Terra’s collapse also led to a momentary de-pegging of Tether. USDT lost its peg due to a panic run toward USDC. At worst, it was trading at a discount of more than 15% against USDC. This panic died out after a couple of hours. Tether also released a report on its reserves last week to reassure investors.

The collapse of Luna also caused a risk to the security of the Terra blockchain. It would have been easy for a hostile party to acquire a large stake by buying tokens at a knock-down price. This led to the blockchain being shut down on several occasions.

Terra 2.0

Now we have studied the background and the aftermath of the collapse. It’s time to look forward. Is it possible for Terra to rebuild the ecosystem after such a disaster? This is what investors, software developers, and the Lunatics (Terra community members) are all pondering right now. Note that this chapter was written on 5/30/22.

Terra founder Do Kwon didn’t disappear after the collapse like many might have expected. He started to organize a rescue package for the ecosystem immediately. This led to Proposition 1623, which was handed to the community to vote. It was first announced as a hard fork, but this was not the case. Prop 1623 was all about creating a brand new blockchain.

The Twitter thread below explains the details.

Since a new blockchain was to be created, it needed a new token as well. The old Terra blockchain was renamed Terra Classic and the old Luna to Luna Classic. The UST stablecoin was abandoned as a failed experiment. There are no more algorithmic stablecoins in the “Terra 2.0” ecosystem.

The recovery package was confirmed 25th of May with 65% of the votes. This is not a big surprise, since many investors hope to regain some of their losses through the new Luna token.

Terra 2.0 was officially launched on Saturday 28th.

A new Luna token was launched the same time. It inherited the LUNA ticker from the old token, which in return got a ticker LUNC. It was somewhat surprising to see that Terra 2.0 was supported by the biggest exchanges. Binance, KuCoin, FTX, and Kraken were among the exchanges that listed the new Luna token quickly.

The new Luna will be airdropped to investors who owned the old Luna and UST. Only a small number of the supply was airdropped when the blockchain was launched. You are entitled to the airdrop if you had Luna and UST before or after the collapse. It depends on the exchange or the wallet being used how the tokens can be claimed.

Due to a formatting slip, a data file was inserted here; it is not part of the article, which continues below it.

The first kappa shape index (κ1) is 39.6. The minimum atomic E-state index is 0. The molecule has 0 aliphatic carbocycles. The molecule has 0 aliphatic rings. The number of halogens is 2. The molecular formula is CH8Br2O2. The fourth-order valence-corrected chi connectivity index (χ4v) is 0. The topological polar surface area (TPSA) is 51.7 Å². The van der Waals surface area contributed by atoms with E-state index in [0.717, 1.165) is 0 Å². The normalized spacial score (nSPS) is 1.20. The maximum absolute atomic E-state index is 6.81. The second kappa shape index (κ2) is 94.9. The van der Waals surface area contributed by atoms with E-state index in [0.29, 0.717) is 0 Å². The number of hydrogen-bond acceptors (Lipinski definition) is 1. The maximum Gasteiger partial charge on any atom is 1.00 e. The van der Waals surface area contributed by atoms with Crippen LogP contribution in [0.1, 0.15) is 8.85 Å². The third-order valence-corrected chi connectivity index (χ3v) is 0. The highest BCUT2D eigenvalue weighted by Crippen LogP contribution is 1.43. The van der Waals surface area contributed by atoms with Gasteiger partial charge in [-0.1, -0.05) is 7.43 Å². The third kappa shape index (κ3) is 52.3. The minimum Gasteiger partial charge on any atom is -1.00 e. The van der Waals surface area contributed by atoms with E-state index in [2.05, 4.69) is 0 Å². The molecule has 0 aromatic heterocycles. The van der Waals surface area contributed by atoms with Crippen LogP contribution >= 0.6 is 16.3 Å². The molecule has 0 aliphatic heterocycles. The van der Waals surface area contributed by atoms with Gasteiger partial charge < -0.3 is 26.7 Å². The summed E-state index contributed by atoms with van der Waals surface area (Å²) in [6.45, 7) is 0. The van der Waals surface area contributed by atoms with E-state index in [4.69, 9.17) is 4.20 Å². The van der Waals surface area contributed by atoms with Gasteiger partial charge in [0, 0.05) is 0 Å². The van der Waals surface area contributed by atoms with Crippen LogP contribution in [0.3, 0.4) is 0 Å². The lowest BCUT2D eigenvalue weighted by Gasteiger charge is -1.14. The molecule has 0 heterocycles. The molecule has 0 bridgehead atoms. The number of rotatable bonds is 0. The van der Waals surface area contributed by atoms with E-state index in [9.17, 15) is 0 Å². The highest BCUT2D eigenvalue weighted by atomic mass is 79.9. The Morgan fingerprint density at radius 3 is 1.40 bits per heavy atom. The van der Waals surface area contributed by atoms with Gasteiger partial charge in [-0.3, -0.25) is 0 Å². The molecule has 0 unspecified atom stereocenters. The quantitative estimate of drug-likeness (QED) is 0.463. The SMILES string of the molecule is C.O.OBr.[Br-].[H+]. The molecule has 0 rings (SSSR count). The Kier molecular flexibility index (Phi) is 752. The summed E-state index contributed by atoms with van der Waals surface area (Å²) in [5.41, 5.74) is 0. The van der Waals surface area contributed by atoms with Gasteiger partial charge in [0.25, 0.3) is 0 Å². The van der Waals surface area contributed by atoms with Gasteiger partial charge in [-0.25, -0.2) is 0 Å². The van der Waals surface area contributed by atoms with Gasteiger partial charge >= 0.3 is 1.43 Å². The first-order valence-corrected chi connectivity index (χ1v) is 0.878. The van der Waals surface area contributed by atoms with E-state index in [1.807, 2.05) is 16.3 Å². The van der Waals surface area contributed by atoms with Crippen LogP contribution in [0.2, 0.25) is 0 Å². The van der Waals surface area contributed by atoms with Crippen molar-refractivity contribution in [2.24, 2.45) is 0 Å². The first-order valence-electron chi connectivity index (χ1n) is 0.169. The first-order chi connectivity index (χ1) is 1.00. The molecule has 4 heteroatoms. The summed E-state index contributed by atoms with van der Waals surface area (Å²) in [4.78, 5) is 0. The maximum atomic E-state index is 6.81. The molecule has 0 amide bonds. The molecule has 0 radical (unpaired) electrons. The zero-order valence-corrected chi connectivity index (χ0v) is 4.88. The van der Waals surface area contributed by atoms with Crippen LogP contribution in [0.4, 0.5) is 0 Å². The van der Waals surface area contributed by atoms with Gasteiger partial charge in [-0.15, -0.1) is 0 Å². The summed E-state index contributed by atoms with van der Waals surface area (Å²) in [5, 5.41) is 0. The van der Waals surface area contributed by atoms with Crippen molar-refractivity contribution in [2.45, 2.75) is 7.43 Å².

Terra 2.0 has been out for a few days now. The new Luna token was available for trading at $17.8 according to Coinmarketcap. The price crashed to $6 in a matter of hours. This is the price level the Luna token has stabilized at.

It’s easy to see why the community wants to rescue the Terra brand. The biggest question is: what competitive advantages Terra 2.0 has? UST was the reason why Terra was so popular in the first place. It made the platform stand out from the crowd. Now Terra is just like dozens of other smart contract platforms. The name Terra will also remind investors of the May 2022 disaster forever.

We recommend exercising extreme caution when it comes to investing in Luna.

Lessons for investors

The collapse of Terra will go down in history as one of the biggest disasters in the crypto industry. In fact, only Mt. Gox’s collapse can be compared to the devastation caused by Terra. While Mt. Gox was a smaller loss in dollar terms, its impact relative to the market is still in a class of its own.

Terra’s collapse was particularly bitter for UST owners. Luna can still be lumped together with others as a risky altcoin, but many saw UST as a safe haven in the market turmoil, comparable to the dollar or euro. Correcting this misconception became very expensive.

Social media is full of tragic stories one after another about people who have lost their savings. Some were able to take the big losses with humor – at least initially.

Fortunately, Terra’s hardcore fans (“Lunatics”) were only a small part of the entire crypto industry. The majority of investors did not touch UST or Luna. Whether or not you survived the crash with a clean slate, there are lessons to be learned.

First of all, stablecoins are not the same as fiat currencies. For example, Tether’s reserves have caused a debate for at least five years. Also, the stablecoin DAI got into a difficult situation in the March 2020 crash.

Stablecoins enable you to keep your fiat wealth in your wallet – at least in theory. In practice, they always carry the risk of the issuer. Both centralized and decentralized lending services also carry risks. There is no such thing as a risk-free return. Think carefully about how much of your portfolio you want to risk to earn interest.

One thing about Terra’s collapse surprised everyone. Its velocity. Not even the worst crypto scams like Bitcoinnect have collapsed so quickly. Both Luna and UST were in the top ten cryptocurrencies before the crash. Both became worthless in practically two days.

Terra’s collapse came at a bad time for crypto investors. Already six months into the downturn, it has taken away more than 50% of portfolios. Spring 2022 has been a tough school for investors. Everyone who has gone through it is guaranteed to be a stronger and smarter investor in the future.

AboutBitcoin Team